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The Message
Evansville, Indiana
May 17, 1996     The Message
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May 17, 1996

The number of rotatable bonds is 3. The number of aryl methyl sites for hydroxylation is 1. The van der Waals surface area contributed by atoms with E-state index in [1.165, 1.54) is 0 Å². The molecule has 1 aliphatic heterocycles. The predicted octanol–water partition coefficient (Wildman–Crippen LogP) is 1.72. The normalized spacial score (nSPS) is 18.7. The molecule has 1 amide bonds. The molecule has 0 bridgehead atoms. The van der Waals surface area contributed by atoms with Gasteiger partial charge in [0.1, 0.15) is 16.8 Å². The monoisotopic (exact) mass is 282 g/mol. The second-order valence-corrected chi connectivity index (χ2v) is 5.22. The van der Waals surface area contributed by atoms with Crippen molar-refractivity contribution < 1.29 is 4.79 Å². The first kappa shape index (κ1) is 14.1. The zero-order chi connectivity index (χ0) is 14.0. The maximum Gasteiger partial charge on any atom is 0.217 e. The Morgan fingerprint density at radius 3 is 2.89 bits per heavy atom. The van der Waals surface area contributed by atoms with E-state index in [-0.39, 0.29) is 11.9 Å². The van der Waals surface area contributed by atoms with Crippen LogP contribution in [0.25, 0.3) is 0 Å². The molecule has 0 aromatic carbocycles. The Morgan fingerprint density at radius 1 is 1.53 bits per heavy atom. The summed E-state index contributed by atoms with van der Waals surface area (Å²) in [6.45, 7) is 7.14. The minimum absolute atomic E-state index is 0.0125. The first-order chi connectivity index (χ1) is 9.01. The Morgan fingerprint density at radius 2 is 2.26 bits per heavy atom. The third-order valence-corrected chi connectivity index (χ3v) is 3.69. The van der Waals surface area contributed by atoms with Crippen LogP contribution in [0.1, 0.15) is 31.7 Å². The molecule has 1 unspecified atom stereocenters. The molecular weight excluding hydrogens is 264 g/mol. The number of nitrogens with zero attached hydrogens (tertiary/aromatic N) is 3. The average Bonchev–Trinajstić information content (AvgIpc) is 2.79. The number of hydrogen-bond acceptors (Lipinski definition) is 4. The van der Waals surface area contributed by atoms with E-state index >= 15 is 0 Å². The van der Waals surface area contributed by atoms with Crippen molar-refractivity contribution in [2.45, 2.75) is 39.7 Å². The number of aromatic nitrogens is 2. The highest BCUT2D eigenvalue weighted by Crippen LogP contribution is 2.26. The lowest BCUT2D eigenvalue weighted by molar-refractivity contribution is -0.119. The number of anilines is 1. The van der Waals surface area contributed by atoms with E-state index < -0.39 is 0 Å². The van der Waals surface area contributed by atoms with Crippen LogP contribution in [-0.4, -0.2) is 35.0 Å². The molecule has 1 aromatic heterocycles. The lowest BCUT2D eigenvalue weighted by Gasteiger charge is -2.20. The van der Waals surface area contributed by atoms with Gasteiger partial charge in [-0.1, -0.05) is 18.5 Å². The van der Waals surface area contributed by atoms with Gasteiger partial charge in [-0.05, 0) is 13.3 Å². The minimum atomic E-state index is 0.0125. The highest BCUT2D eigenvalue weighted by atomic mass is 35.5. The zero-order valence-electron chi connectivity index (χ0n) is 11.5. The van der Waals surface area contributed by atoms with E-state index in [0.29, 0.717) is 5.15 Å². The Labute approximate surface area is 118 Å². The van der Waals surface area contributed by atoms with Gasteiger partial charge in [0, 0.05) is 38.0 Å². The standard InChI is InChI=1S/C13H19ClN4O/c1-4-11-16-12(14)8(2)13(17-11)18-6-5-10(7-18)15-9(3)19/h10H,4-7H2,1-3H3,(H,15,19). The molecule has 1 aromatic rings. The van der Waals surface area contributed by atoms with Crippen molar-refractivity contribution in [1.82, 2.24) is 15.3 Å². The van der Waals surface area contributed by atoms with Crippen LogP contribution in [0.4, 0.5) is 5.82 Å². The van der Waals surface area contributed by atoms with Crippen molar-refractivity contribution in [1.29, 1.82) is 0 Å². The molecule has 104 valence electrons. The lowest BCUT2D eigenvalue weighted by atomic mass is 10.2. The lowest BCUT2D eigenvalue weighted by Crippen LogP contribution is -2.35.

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The Message -- for Catholics of Southwestern Indiana --- Taking the time to make a difference-- ih Observations on a weekday morn g The comedian asked a series of questions, but the only one I re- member is the one that reminded me of me. "Why is it," he said, "when you&apos;re driving around look- ing for an address, you turn the radio down?" When I am in my car, looking for a highway marker, street sign or a house number, I usually turn the radio down. But I really was not aware of my habit, until I heard the comic's question. Good humor and an accurate observation often help you see yourself more clearly, I thought. One recent morning, on my way to work, I turned the radio off. I wanted to see more of what there was to see along the way. It's a 15-minute trip, and what I saw is probably typical for a city of this size in the midwest at this time of the year. I saw some boxes and trash-containers lining the street near a college. Small rolls of carpeting rise up from the trash containers. Clothes hangers, cardboard boxes, magazines and lumpy trash bags overflow the trash cans. It is easy to figure out what is happening here. The semester is coming to an end, and students are moving back home or off to other schools or jobs. Several blocks later, I saw three cars stopped along the side of the roadway. One was a police car. By PAUL R. LEINGANG EDITOR Washington Letter Two women were standing at the curbside, talking to each other. I have no idea what has happened here. No one appeared to be dis- tressed. A political campaign sign leans over near a grassy curve in the roadway. The position of the sign indicates the voting result: the sign proclaims the name of a candidate who lost in the recent primary elec- tion. I passed some fast food estab- lishments, with cars lined up at the drive-up window. Breakfast sand- wiches were on sale, according to a sign. I saw a truck at an intersection The truck was decorated with the brand name of bottled drinking water. Seeing the truck reminded me of the newspa- per headline I had seen earlier in the morning, that one of every 13 people in this state have drinking water which does not meet health standards. A glance in the rear-view mirror as I signaled and slowed for a left turn showed me the face of a hurried, harried driver hoping I would get out of the way soon. The look on her face was enough to make me want to turn the radio on again. The Christian Family Movement asks its mem- bers to observe, judge and act. Observe the world Christ's teaching. Do something about see, act on your convictions. What I saw on my way to work wasverY nary. What surprises me as I think is how much of what I saw was related to human needs for food, water and shelter, - I observed abundance -- discarded expensive drinking water, easily fast sandwiches. Had I chosen a different route work, I would have observed scarcity. Jesus called us all to feed the drink to the thirsty and shelter the turn the radio down and pay attention bors in the ordinary world around us. : * * Take a different route to work or school Observe the needs of your neighbors. you see will prompt you to take action donation to the food pantry, to see what to make nextsemester's college home, or to work with your neighbors waterway. Do sometbing to improve observe. The Gospel call is to be part c just an observer driving through it. : Take the time to make a d Comments about this column are mail to prleing@cfm.or or mail to the , Family Movement, P.O. Box 272, AmeS, Iowa: Finding the votes to Override the partial birth abortion By NANCY FRAZIER O'BRIEN Cathohc News Service ,;, ,VAStHN(IT()N 'CNS i--'l'}m -.;,i'.,I/tqlr})er> _tl"i  2D(.} il) t.l(' Jiouu :/Jilt (i7 in tim ?4,!l,:tl(, i! m cr'.one is pr(.(,llt :J.,t ;)t- ing, that's the IiUH]})('I' ()t" vl)l_es needed in Congress to override President Clinton's vet() of the Partial-Birth Abortion Ban Act. But,what remains unclear is rwhebher:enough votes can be mustered in the Senate to achieve an override and when either chamber will bring the matter to a vote. - he'legislation vetoed by Clinton-iz: early April would ban :a,tate-term abortion procedure in which .the unborn child is par- tially.delivered before surgical scissors are stabbed into the base of his or her skull. The child's brain is then removed by suctibn#allowing for easier de- livery.of the rest of the body. ,The House of Representa- tives, which approved the legis- lation twice, by margins of 286- ,1.29 tand'288'139,, was expected ' The MESSAGE 4200 N. Kentucky Ave. Evansville, IN 47711 Weekly newspaper of the Diocese of Evansville PuNished weekly except last week in .Dee, m by the C,lic Press of Evahsville" .... P6bt sher ............. BiShOp Gerald A. Gettelfinger Editor ............... :..2 ................... Paul R. Lejang Production Technician ................ Joseph Dietrich Advertising ................................. Paul Newland Staff Writer ....................... Mary Ann Hughes !, A(jd,''s:all communications to P.O. Bo 4169, Evansville, IN 47724-0169 ,, , ,Subscription rate: , .... "$17.50 per year ' Single Copy Price: $.50 Entered as 2nd class matter at the post office in Evansville, IN 47701. Pubhca, t0q ngpt;r 843800. Pomaster; Return POD forms 3579 to (ffice of Publication i i i. to overri(t( tt(' \\;.lo. But . m()r'. (titf]clllt batch, v,,ts lik(,ly i; tic d i. }{:caus(, thu [,uto ult:.-t })' (;\\;':rri(](h,ll 'l,y t'ar.third- ,)f Dl!'II:})Ct'.- })F.'>t'al[ tl/(i ', [,It Ji.--r,. [i'l(' VIt[[Itl li.lli}!)t']' ()' \\;")',('e meded to (,vt:rride might he ltss than 290 and 67. For example, it the ltouse votes of 286-129 and 288-139 had t)ee on an over- ride, each would have exceeded a two-thirds majority. Congressional rules require that the first vote on the veto override take place in the cham- ber where the legislation origi- nated -- in this case, the House of Representatives. Insiders don't expect a House vote until after the Memorial Day recess, scheduled for May 27--lure'-t. th',,,-life l(,bbvists lit.'}){' ',][)OIIL'III> Ot' Ill(' h,,,.fi.l,- l;,i, , pill,' i}le,>(, I:tcitu: r,,-, [,c!,I - v:ill z't :i; 'ariul !'l'{il {}t'iF CiHiSlitll(qlL5 ,X }l(, >tlp- }l;.* ilti!'lli2 [}t<' !,.(i,.,,4. (),..t,tegy i> I<, >tr,..s: thv mcdicat [itcls a}out partiai-l)irth ahm'tions and to dispute what Douglas Johnson. tbderal leg- islative director of the National Right to Life Committee, calls "the extraordinary amount of misinformation" disseminated by opponents of the Partial-Birth Abortion Ban Act. "There's no need to be in a hurry" for the override vote, said Johnson. "The more the public is allowed to debate about par- tial-birth abortions, and how they are performed and why... Reader questions standing, .kneeling_ directions at Mass To the editor: sent, shouldn't "every knee What is it about weddings, funerals and other special Masses that Catholics seem to forget when to sit, stand and, especially, kneel? I attended the Chrism Mass (on Tuesday evening of Holy Week). It was a beauti- ful liturgy, but I was dis- heartened that reverence for our Lord in the Eucharist seemed to be forgotten.' Do we no longer humble our- , selves before him? The ma- jority: o the congregation ; stood'during the consecration and sat after receiving our Lord in the Eucharist. I felt like I,was in a Protestant Church: where communion is a "remembrance." I thought we Catholics believed in the .True Presence of Jesus in the Eucharist. If he is truly pre- bend" in his presence? The bishop's homily was about "Church   that we are united in our faith. Are we? The Jesus I believe in de- serves reverence and respect in his home, in his presence. We've become so lax before and after liturgy -- talking, laughing, letting children run around- that it is carrying over into the actualJiturgy. I wonder if Jesus, our God who loves us so much that He suffered and died in order that we might live with Him in eternal life, walked up to us in his human form; would we stay seated as if he were a mere acquaintance? I cer- taioly hope not JoAnn Sehlaehter , Holy Rosary, Evansville , See LETTER page 5 that will ;work to our advantage. "'Tim truah is )n {)tll" si(h,.'" he ztl(t(-i 'tut ti;q'(.'s t)v(,l', : 1.I o1' :-ll(' tillt' i, di>p,'l that." T}I!.' I'.S. ( !nlh,dic iris}raps nlso v,;;', t', kt,.i)i,;_', ". m:Ljor '4}'z:<--]'(lt,-; (';lll]):li'll" tll'gill:_', l ( " " o \\;'eto (\\;'(wri([(,, ac(')(hng to th'len Alvare, director of l)lan- ning and infbrnmtion tbr the bishops' Secretariat for Pi'o-Litb Activities. But contrary to a report in the May 9 Wall Stre will not nc w,'iti ('ItlIIpali lik( t\\; to begin "'WNre not $ will t,! pimne calls," But in[brmational be sent to every  them to mobilize respond in re[. See Bishop's sch The following activities and events schedule of Bishop Gerald A. Gettelfinger: : (: ,Washington t00tion, Friday, Vocation Di , Memoal Hi burgh Washington Catholic Higl 7:30 p.m. :: 71 7: around you. Judge what you see in the light o(